Scrub Daddy Founder’s New Invention: A Belt That Charges Your Phone
The Daddy of the Scrub Daddy is at it again. Three years after inventing the most successful product to ever to emerge from TV’s Shark Tank, Aaron Krause has launched a belt that charges smartphones and other devices. It’s called The Ion Belt. Here’s how it works:
The tail of the belt is a USB port, allowing users to plug in their normal charging cables then connect the other end into their device. The middle of the belt contains flexible batteries encased in steel, and the prong of the belt is a USB so it can be charged. It holds enough power for one-and-a-half to two days of an iPhone charge, Krause said.
The company, called Ion Tech Wear, is based in Folcroft, Pa., the home of Scrub Daddy’s corporate headquarters. (If you don’t know, Scrub Daddy is a coarse household sponge that gets hard in cold water and soft in warm water — and won’t scratch anything.)
But for the tech belt project, Krause has taken on a partner: Piers Ridyard. Krause had been working on a wearable charging belt for more than three years but couldn’t get the product quite right. Although he had a pending patent, he thought the plan was dead. Then he noticed that a British guy who was developing the same thing.
“I started preparing for war,” said Krause. “I have a patent but he’s going to tell the world about his belt and I’ll be forced to play second fiddle. But the more I thought about it, the more I said I need to join forces with someone like this.”
So they finally met up and what was supposed to be a half hour meeting turned into a three-hour bromance. But there were still some issues to consider: Ridyard was marketing his belt as a high-end, fashionable product that costs around $500. Krause wanted a power belt everyone could use. (Krause won that battle. It costs $79 on the company’s Kickstarter page.) Then there was the issue of building of the actual product. Krause got stuck because the wires in his belt were always breaking. Ridyard’s design didn’t need wires.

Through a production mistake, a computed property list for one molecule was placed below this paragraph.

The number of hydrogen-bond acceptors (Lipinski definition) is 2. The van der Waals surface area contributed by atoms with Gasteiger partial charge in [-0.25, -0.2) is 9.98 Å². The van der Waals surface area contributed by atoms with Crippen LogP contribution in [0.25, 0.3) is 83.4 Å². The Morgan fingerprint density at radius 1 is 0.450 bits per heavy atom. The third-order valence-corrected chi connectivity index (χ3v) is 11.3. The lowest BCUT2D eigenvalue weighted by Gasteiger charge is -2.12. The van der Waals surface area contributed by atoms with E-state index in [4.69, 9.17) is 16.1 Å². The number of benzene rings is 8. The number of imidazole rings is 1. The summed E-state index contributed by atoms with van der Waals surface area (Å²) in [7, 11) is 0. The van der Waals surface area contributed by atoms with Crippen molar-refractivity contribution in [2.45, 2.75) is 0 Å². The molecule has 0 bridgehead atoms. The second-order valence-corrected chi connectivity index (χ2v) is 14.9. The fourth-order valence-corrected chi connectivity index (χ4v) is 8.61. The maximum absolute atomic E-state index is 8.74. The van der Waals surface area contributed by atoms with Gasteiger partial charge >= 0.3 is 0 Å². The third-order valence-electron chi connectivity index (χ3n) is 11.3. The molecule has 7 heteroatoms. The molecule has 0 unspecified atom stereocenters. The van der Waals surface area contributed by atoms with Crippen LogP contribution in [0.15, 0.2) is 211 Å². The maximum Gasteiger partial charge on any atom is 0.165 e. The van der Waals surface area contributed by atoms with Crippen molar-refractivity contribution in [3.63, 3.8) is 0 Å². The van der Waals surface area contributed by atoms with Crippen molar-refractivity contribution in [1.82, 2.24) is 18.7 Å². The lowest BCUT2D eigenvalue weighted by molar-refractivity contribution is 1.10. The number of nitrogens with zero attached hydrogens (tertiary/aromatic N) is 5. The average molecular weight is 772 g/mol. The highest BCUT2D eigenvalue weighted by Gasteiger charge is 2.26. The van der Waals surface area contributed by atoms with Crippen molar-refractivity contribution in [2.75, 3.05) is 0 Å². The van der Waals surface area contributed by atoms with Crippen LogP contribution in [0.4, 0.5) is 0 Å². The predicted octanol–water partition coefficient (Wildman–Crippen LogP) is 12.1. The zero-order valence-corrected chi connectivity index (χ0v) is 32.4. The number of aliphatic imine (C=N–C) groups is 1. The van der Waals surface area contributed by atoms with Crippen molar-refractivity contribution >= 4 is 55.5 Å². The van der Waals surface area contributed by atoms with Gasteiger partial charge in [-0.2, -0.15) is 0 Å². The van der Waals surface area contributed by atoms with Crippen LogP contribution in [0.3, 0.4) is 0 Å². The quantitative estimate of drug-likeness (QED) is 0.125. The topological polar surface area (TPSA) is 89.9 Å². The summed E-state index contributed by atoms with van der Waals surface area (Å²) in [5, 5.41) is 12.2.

“The day we merged the companies together, he showed me how it’s made and my head exploded. I realized I’m working with the British Steve Jobs,” said Krause.
Wait, should I really have that much electrical power around my waist? Krause and Ridyard say it’s totally safe.
“We have proprietary technology that seals the batteries in steel encasements, preventing them from ever being punctured or shorting,” said Krause. People worry about radiation risk from cell phones because they transmit and receive data through the air, but the belt doesn’t have that type of functionality, he said. “It has the same amount of energy as a child’s toy. You’re laptop has three times the amount of batteries and you work for hours on it.”
So why launch on Kickstarter? Krause certainly has enough Scrub Daddy money to bankroll the launch. “I have no idea if the public is going to demand or even want this product,” he said. “I would have to invest such a huge fortune to get it going. I may pick the wrong colors, styles or stitching. With Kickstarter, we get to validate the concept and get market data.”
Ridyard adds that the company will also get feedback from “people highly engaged in getting new gadgets.”
“We need a community of people motivated by our product and interested in being first,” said Ridyard. “They’ll be on the ground floor and form a new paradigm in technology. Once this platform is proven, we’re going to grow in a wearable tech company.”
When asked if they’re concerned about a paradigm shift — like the iPhone 7 having four days worth of battery life for instance— Krause balked.
“Every time Apple releases a new, upgraded device, it’s a power hungry device,” he said. “My phone is my GPS, phone, email, Internet — and I’m drawing more and more power from it. I think they’re going to come out with another device with more storage but it will consume power at a faster rate.”